Posted by: Elmer Brabante | September 29, 2009

Moral Courage for the Gatekeepers of Transparency


Moral Courage for the Gatekeepers of Transparency 

by

Chief Justice Reynato S. Puno

Supreme Court

Delivered before the Government Association of Certified Public Accountants (GACPA), Century Park

Hotel, Manila, July 22, 2009.

 

Allow me to thought that any discussion on strengthening fiscal responsibility necessitates a reflection on morals and ethics. Society measures your professional activities, as Certified Public Accountants (CPA), against a high benchmark, laid out by a plethora of codes, rules, and norms. Yet, as government officers, you also hold the special role of gatekeepers of truth and transparency in good governance. 

Public trust in the government depends on the integrity of information regarding its performance. Many times over, governments forfeited the trust of the governed when the truth about their governance got buried beneath a mosaic of lies. Not a few governments rose or fell on the issue of fiscal responsibility. Those in charge of fiscal responsibility often take an acrobatic walk on top of a thin wall, a wall that determines the morally inept from the ethically sound. More often than not, those who take the difficult walk are the CPAs and financial officers. 

Yours is a daunting task. For, sad to state, we live and work in ethically bereft cultures. In her book The Seven Signs of Ethical Collapse, business ethics Professor Marianne M. Jennings tells us of the seven factors that have often caused the ethical collapse of an organization, government and non government alike. They include the inordinate desire to maintain favorable public image, fear and silence of its members against wrongdoings, a “bigger-than-life” Chief Executive Officer (CEO), young and inexperienced executives, a weak board of directors, conflicts of interest and self-dealing, and an unusual and misleading commitment to good deeds.  Today, I would like to focus on two of these causes of ethical collapse: the preoccupation and pressure to maintain a favorable public image and the culture of fear and silence to protect irregularities within the organization.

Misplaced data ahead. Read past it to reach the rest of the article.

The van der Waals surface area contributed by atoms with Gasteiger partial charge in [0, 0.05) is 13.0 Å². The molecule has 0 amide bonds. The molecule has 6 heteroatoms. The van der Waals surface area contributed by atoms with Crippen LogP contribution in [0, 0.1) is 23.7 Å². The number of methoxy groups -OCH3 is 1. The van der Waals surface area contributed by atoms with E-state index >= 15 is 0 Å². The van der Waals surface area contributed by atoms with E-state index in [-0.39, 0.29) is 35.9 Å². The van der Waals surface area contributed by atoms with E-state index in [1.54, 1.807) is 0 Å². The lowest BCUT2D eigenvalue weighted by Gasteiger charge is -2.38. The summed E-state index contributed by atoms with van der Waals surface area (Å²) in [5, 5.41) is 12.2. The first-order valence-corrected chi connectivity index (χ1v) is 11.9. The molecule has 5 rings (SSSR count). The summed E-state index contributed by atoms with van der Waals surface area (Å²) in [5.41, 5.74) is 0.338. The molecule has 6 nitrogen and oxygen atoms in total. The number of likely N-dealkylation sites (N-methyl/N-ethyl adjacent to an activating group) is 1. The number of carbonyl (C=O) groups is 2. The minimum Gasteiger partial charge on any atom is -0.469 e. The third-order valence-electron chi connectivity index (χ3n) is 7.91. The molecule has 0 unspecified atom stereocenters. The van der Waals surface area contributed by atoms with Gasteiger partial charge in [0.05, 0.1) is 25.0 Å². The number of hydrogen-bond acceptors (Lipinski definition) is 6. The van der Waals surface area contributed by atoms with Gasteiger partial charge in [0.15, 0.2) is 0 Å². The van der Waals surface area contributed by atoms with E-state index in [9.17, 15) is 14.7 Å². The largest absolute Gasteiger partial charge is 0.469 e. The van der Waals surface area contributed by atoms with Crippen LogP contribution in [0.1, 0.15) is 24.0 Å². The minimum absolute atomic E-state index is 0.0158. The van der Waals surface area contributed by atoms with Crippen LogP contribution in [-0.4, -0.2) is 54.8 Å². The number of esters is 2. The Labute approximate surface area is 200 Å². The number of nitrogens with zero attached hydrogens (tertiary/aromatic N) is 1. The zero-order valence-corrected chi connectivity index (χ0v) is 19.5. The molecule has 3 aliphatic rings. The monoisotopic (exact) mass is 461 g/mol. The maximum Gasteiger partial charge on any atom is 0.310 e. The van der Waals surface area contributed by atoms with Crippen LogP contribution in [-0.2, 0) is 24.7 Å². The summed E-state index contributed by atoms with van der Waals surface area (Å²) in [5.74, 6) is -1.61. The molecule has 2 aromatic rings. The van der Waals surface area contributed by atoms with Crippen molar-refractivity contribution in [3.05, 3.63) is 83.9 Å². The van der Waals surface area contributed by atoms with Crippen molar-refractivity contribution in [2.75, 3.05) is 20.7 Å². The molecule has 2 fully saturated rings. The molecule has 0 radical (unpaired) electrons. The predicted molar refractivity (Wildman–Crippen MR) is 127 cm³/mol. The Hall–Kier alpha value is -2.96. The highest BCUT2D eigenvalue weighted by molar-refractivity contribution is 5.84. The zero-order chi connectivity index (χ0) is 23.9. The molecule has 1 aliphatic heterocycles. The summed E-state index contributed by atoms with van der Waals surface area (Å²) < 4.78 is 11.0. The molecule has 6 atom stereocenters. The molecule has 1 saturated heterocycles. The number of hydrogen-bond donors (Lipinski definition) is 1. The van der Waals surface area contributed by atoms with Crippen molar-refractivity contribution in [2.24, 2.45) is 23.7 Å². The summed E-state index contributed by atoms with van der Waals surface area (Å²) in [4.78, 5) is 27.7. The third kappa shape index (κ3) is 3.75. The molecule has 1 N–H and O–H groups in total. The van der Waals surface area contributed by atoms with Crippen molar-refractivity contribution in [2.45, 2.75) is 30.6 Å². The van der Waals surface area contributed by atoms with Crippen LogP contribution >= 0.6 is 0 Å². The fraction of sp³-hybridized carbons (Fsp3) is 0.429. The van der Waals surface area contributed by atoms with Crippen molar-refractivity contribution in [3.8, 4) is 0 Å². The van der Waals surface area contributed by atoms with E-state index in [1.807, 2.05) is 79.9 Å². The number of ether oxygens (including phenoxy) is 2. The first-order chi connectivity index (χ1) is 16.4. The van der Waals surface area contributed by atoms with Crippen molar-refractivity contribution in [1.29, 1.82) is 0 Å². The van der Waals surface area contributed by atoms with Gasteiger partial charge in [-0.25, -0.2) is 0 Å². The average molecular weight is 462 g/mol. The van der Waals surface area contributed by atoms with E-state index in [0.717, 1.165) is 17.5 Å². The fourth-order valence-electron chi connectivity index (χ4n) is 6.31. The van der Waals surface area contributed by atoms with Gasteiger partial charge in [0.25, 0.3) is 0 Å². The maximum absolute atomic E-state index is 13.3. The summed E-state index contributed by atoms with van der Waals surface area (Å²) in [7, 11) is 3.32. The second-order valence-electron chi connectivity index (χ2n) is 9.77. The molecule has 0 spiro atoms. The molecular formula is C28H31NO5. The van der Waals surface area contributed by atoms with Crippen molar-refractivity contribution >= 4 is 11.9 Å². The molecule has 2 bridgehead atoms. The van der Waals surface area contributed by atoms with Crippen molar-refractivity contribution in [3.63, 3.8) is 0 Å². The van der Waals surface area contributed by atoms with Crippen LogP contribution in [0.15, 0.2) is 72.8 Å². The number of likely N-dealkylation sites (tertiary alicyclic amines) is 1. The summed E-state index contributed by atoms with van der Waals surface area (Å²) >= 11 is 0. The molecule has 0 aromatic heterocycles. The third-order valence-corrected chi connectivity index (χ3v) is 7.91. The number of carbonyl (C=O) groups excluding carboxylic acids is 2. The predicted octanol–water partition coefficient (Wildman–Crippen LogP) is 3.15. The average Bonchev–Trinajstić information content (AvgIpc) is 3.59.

The chronicle of corporate scandals (especially those publicly listed) shows that one of their primary causes is the compelling desire to project to the public their performance. They resort to the bleaching of facts to outright deception and the deception is usually done through the manipulation of numbers. The hocus pocus would have been impossible without the connivance of certain professionals. Enron, WorldCom, Tyco, and HealthSouth are but a few examples of giant companies that collapsed due to the fudging of facts ordered by their executives. But a closer look into this unethical practice reveals something even more disturbing than the CEO with horse blinders: the acquiescence, if not participation, of financial officers and accountants. Instead of representing the true financial state of the organization, they became contortionists, experts in breaking the tables of truth. The public is given the illusion of an organization performing better than they do in reality. Wealth is fabricated out of deceptive numbers and words but the bubbles they create do not last. Always, the end is tragedy: companies collapsed and governments tumble down.